Available formats 35mm (Pack of 3), 120mm (Pack of 3)
Exposures 35mm: 36

120mm: Depending on format

DX coding Yes
Availability ★★★★☆

logo_lomography

IMG_20170402_161036.jpg

Lomography is believed to be an old Kodak emulsion, specifically the Kodak VR 400. Old emulsion doesn’t mean that the film is expired or old discontinued film that would give irregular results. It is a new fresh film with an old chemical emulsion. The Kodak VR was replaced in the 90s for the Gold Series, the VR 200 is believed to be the current Colorplus 200. The Kodak VR 400 was really popular in the 80s. For that very reason, the Lomography CN 400 gives this really cool vintage feeling, with really vivid and contrasting colors.

 

I took these three rolls camping around Taiwan, Spain, and Southern France. I normally like high-speed films, and especially with changing light, different weather conditions and a slow 24-120mm f3.5-5.6 the Lomography CN 400 pairs perfectly with this setup.

There is a major issue with this film. When shot at box speed (ISO 400) the film came surprisingly underexposed, although the colors were vibrant and intense, the shadows and dark colors were totally lost. Shooting overexposing for half a step, setting ISO 320 on your camera, will give much more natural colors, still vibrant, but recovering much more detail from shadows and more pleasant colors, especially if there are people in the picture. So, personally, I do not recommend shooting at box speed, I recommend to always overexpose, for at least 1/2 step, even a full step if you are planning to use it for portraits.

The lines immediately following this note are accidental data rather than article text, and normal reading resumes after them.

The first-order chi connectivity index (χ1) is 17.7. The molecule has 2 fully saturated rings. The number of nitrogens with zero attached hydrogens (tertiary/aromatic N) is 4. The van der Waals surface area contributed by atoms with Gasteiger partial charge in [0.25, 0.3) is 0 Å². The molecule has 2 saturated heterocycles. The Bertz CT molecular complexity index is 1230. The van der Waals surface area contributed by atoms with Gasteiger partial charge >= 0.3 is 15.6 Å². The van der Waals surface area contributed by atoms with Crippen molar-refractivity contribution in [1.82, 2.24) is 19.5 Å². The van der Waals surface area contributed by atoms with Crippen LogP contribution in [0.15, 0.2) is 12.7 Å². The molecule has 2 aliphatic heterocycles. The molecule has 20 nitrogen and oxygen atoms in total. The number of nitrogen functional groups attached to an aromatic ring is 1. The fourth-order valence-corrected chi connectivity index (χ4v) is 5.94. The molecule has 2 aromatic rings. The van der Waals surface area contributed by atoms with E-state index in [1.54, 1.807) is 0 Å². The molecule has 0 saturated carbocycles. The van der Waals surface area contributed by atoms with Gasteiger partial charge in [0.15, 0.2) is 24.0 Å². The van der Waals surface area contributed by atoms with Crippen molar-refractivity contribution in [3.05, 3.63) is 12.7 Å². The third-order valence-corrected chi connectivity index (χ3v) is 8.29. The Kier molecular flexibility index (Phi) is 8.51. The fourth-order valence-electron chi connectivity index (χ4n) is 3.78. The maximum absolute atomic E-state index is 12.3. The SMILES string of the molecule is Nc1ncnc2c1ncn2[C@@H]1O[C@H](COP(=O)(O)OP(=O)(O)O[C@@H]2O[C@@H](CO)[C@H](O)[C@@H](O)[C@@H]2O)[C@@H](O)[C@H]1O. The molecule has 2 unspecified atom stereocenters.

[FILM] TAIWAN Camping jingshan MAR2017 Nikon F100 Lomography 400023
Shot at ISO400
SPAIN - Alcazar Segovia - JUL2017 - Nikon FM2 - Lomography 400 -015
Shot at ISO320 (Overexposed 1/2 step)

Blue tones are beautiful at any exposure, at iso400 will give very radiant and vivid light blue colors, the slightly overexposed brilliant blue tones will become more natural. Here is an example of the two different kinds of skies that we can obtain with the Lomography  CN 400.

[FILM] TAIWAN Camping jingshan MAR2017 Nikon F100 Lomography 400026

[FILM] TAIWAN hualien friends visiting MAY2017 Nikon F100 Lomography 400023

Same goes for the red tones, they are bright and vivid when overexposed, like the pillars in the bottom picture of the temple. However, when shot at box speed, the red becomes shiny and kind of fluorescent, like the lanterns in the picture of the door at the top of this review.

[FILM] TAIWAN hualien friends visiting MAY2017 Nikon F100 Lomography 400003

Yellow tones, although, are not as bright as blue and red. They give really strong golden  tones (more like an egg yolk). Describing the hue as such might seem like an unpleasant color. However, actually taking a look at the pictures, like the one of the lantern or the train in the bottom, I felt that it was somehow pleasant.

[FILM] TAIWAN hualien friends visiting MAY2017 Nikon F100 Lomography 400031

[FILM] TAIWAN hualien friends visiting MAY2017 Nikon F100 Lomography 400004.jpg

Green tones are pleasant, they do not stand out for being too bright like blues or reds, but they are also not washed out. I wouldn’t use this film as a primary choice for landscapes, but this film was not oriented to shoot landscapes anyways.

[FILM] TAIWAN hualien friends visiting MAY2017 Nikon F100 Lomography 400010

[FILM] TAIWAN Camping jingshan MAR2017 Nikon F100 Lomography 400014

SPAIN - Alcazar Segovia - JUL2017 - Nikon FM2 - Lomography 400 -003

Ultimately, I shot different portraits in different lighting situations of some friends with  lighter skin tones and darker skin tones under natural light and direct flash, to see how this film reacts to different situations. You can click to enlarge this gallery.